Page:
trailer sailer electrical refit: safety first advice - SailNet Community
 1Likes
  • 1 Post By Classic30
 
LinkBack Thread Tools
post #1 of 8 Old 04-20-2015 Thread Starter
r20
Junior Member
 
Join Date: Apr 2015
Posts: 7
Thanks: 0
Thanked 0 Times in 0 Posts
Rep Power: 0
 
trailer sailer electrical refit: safety first advice

I'm starting from nothing but some old 1975 house wire in my 20 Ranger sailboat. I may reuse the vhf antenna, and the running lights. Otherwise, nothing is salvageable. I lack vhf, lights, bilge pump, and all instruments.

I mostly do 2-3 day cruises around Puget Sound and San Juans. My math tells me I'm looking at ~12 Amp hours of use on busy day. Here's my rough plan, and I'd love any feedback or corrections:

Starting with a new 28AH powersonic, may be too small, considering 2x of them.

BlueSea terminal fuses: http://www.amazon.com/gp/product/B00SE6Z2WI/ref=ox_sc_act_title_1?ie=UTF8&psc=1&smid=ATVPDKIKX0DER
3 circuits from battery:
1) 10A fused automatic bilge pump. (overkill, but she may be seasonally in a slip)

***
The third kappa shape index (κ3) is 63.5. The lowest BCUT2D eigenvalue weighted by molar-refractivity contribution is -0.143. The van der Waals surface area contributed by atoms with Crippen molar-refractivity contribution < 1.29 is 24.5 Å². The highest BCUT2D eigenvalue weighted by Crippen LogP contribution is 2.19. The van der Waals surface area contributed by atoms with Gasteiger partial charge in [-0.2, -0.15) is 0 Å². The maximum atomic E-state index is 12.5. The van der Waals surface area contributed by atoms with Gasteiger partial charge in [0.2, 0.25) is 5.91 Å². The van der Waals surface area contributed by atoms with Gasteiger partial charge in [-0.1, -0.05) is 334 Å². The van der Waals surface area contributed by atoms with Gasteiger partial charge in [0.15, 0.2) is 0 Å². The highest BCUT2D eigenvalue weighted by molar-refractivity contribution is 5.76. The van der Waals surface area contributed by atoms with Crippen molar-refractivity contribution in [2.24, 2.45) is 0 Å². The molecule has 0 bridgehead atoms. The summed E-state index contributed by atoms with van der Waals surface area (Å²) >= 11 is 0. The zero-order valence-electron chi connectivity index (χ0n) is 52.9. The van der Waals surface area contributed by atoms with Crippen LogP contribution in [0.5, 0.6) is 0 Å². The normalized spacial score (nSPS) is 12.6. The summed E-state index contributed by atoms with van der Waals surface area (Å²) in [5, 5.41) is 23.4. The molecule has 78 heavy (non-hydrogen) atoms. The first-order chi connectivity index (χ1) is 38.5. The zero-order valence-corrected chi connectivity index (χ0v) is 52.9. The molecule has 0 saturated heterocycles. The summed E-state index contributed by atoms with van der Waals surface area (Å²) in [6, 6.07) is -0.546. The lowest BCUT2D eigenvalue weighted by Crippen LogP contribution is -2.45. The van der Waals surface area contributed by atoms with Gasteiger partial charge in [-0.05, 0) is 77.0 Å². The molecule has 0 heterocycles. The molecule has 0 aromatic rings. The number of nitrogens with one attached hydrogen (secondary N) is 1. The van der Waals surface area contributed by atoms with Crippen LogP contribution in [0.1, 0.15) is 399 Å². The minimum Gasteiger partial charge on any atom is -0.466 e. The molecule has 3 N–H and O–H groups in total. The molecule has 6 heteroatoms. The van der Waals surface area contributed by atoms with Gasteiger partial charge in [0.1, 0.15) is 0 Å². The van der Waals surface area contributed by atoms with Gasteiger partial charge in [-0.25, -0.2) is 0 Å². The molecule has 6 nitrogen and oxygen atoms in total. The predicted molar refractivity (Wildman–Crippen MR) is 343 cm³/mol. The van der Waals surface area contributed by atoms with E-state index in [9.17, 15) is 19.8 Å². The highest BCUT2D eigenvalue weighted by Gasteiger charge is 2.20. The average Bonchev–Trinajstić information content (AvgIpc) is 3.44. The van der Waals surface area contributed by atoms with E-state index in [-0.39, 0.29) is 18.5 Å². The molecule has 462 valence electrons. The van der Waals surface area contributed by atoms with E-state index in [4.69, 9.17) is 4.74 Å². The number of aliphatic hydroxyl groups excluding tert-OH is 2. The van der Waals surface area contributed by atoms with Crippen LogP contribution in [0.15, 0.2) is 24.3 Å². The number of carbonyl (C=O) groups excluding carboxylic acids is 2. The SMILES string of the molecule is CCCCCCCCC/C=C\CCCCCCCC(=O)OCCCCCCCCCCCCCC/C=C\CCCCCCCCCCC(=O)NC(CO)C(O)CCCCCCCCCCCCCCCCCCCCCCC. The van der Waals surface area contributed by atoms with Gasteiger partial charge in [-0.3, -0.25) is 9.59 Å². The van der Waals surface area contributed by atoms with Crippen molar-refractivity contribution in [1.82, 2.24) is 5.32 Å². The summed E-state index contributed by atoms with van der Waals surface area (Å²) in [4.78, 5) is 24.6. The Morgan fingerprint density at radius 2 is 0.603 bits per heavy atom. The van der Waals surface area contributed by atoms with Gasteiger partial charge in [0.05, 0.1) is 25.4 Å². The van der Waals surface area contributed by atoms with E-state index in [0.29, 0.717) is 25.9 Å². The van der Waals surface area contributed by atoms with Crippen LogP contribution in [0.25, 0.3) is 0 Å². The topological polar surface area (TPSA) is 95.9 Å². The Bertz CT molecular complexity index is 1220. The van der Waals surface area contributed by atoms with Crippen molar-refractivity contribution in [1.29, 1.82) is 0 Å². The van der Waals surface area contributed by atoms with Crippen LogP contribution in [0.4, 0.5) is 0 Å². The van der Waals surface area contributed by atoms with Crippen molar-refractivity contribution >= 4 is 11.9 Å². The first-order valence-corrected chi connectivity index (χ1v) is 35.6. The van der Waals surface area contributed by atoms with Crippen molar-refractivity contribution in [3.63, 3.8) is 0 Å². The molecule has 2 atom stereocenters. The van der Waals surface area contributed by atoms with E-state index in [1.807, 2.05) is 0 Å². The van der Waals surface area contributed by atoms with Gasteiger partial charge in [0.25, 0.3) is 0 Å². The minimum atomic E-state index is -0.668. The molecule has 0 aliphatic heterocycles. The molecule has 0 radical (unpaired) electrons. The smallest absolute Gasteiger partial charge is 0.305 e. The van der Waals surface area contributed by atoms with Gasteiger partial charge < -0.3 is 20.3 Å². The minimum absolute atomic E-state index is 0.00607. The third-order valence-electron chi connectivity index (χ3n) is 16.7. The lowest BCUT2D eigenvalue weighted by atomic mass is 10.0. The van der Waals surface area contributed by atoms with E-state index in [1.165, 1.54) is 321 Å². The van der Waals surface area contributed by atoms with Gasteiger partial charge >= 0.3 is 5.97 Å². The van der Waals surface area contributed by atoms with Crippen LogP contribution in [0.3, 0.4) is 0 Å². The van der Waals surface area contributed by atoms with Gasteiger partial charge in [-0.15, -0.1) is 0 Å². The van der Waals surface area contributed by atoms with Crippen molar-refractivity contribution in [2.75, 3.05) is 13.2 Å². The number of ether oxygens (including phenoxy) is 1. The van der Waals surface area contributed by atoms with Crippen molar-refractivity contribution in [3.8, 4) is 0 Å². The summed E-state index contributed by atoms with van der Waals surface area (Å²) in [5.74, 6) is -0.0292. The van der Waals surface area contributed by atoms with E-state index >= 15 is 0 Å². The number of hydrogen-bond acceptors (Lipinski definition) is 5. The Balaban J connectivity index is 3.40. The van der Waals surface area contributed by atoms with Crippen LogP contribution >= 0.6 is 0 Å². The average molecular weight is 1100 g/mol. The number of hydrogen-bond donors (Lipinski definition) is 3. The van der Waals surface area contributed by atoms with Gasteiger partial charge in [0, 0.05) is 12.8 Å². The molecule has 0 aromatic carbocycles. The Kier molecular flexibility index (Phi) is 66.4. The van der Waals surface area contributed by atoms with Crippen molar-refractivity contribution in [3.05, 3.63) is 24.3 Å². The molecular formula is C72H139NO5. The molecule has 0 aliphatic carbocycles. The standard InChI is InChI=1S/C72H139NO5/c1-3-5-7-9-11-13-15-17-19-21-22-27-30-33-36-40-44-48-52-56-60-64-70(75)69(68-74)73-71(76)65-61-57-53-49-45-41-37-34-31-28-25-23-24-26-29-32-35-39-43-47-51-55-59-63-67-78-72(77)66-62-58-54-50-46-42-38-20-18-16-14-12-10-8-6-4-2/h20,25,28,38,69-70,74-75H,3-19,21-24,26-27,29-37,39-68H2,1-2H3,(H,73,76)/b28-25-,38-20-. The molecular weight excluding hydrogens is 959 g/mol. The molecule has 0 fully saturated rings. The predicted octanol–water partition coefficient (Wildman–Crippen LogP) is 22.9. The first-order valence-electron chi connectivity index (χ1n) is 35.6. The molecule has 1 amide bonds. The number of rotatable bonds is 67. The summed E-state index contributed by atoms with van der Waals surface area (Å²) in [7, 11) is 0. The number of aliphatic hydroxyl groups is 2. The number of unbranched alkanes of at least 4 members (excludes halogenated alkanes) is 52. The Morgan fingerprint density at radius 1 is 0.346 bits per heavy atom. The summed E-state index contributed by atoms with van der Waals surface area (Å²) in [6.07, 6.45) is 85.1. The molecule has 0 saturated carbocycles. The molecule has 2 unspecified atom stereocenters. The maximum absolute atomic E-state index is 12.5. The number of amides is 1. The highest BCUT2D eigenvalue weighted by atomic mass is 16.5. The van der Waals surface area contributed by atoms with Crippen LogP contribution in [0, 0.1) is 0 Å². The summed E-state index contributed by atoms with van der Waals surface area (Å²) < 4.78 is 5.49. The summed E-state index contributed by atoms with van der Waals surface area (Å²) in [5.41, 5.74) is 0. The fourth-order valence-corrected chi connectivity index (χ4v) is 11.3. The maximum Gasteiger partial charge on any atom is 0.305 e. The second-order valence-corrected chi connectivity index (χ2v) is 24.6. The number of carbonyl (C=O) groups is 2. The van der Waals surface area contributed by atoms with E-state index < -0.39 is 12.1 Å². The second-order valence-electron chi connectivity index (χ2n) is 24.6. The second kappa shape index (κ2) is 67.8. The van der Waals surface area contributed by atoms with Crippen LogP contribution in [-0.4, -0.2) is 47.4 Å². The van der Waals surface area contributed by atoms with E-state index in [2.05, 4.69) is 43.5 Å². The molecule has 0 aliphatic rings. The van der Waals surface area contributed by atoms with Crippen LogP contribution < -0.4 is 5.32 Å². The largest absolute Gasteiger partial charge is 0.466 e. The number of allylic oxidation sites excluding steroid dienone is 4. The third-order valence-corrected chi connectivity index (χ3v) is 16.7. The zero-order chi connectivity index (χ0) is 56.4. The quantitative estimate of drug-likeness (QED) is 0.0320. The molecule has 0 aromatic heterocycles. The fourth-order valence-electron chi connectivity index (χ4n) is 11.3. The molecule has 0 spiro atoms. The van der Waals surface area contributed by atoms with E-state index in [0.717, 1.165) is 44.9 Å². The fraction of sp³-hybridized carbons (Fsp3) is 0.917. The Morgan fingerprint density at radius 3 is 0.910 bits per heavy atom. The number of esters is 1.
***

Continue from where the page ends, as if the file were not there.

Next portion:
2) 20A fused on/off 12v switch feeding a 4 gang panel
3) 5A fused PMW solar controller

Power switch: http://www.amazon.com/gp/product/B000MTB7XS/ref=ox_sc_act_title_3?ie=UTF8&psc=1&smid=ATVPDKIKX0DER
Panel: http://www.amazon.com/SeaSense-Switch-Panel-Breaker-Rubber/dp/B0009PYBKG/ref=sr_1_1?s=sporting-goods&ie=UTF8&qid=1429571274&sr=1-1&keywords=seasense+breaker+panel
My complete system will include:
Masthead led anchor light (.2A)
deck level led nav lights (.3A)
DSC VHF + GPS mouse (1.2A receive, 5A broadcast)
3 LED cabin lights (.5A)
compass (.1A)
fathometer (.1A)
12V cig (???A)
dual usb charging slots (3A @5v)
auto bilge pump (5A)